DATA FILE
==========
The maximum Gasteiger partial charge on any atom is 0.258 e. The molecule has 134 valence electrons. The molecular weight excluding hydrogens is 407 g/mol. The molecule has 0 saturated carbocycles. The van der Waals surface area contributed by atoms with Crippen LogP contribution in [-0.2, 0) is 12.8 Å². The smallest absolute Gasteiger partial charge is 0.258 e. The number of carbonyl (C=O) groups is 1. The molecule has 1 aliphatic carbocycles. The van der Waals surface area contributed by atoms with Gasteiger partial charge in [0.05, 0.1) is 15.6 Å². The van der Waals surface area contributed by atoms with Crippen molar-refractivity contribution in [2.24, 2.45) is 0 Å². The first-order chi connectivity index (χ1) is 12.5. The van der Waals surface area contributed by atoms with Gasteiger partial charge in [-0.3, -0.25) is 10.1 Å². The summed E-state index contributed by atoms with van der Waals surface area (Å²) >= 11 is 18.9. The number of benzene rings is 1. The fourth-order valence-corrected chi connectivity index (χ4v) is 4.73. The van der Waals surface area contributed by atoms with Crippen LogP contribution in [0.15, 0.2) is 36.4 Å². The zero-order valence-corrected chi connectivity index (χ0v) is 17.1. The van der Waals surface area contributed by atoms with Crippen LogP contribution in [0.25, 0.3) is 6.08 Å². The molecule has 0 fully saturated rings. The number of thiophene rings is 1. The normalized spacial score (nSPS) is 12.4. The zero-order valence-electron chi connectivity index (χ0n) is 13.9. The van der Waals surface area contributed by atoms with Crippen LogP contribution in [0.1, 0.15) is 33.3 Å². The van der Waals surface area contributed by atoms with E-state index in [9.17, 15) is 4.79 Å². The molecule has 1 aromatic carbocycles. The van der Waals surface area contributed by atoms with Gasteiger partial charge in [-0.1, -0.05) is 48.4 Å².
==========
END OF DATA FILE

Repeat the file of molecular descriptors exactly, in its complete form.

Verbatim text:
The maximum Gasteiger partial charge on any atom is 0.258 e. The molecule has 134 valence electrons. The molecular weight excluding hydrogens is 407 g/mol. The molecule has 0 saturated carbocycles. The van der Waals surface area contributed by atoms with Crippen LogP contribution in [-0.2, 0) is 12.8 Å². The smallest absolute Gasteiger partial charge is 0.258 e. The number of carbonyl (C=O) groups is 1. The molecule has 1 aliphatic carbocycles. The van der Waals surface area contributed by atoms with Gasteiger partial charge in [0.05, 0.1) is 15.6 Å². The van der Waals surface area contributed by atoms with Crippen molar-refractivity contribution in [2.24, 2.45) is 0 Å². The first-order chi connectivity index (χ1) is 12.5. The van der Waals surface area contributed by atoms with Gasteiger partial charge in [-0.3, -0.25) is 10.1 Å². The summed E-state index contributed by atoms with van der Waals surface area (Å²) >= 11 is 18.9. The number of benzene rings is 1. The fourth-order valence-corrected chi connectivity index (χ4v) is 4.73. The van der Waals surface area contributed by atoms with Crippen LogP contribution in [0.15, 0.2) is 36.4 Å². The zero-order valence-corrected chi connectivity index (χ0v) is 17.1. The van der Waals surface area contributed by atoms with Crippen LogP contribution in [0.25, 0.3) is 6.08 Å². The molecule has 0 fully saturated rings. The number of thiophene rings is 1. The normalized spacial score (nSPS) is 12.4. The zero-order valence-electron chi connectivity index (χ0n) is 13.9. The van der Waals surface area contributed by atoms with Crippen LogP contribution in [0.1, 0.15) is 33.3 Å². The van der Waals surface area contributed by atoms with E-state index in [9.17, 15) is 4.79 Å². The molecule has 1 aromatic carbocycles. The van der Waals surface area contributed by atoms with Gasteiger partial charge in [-0.1, -0.05) is 48.4 Å².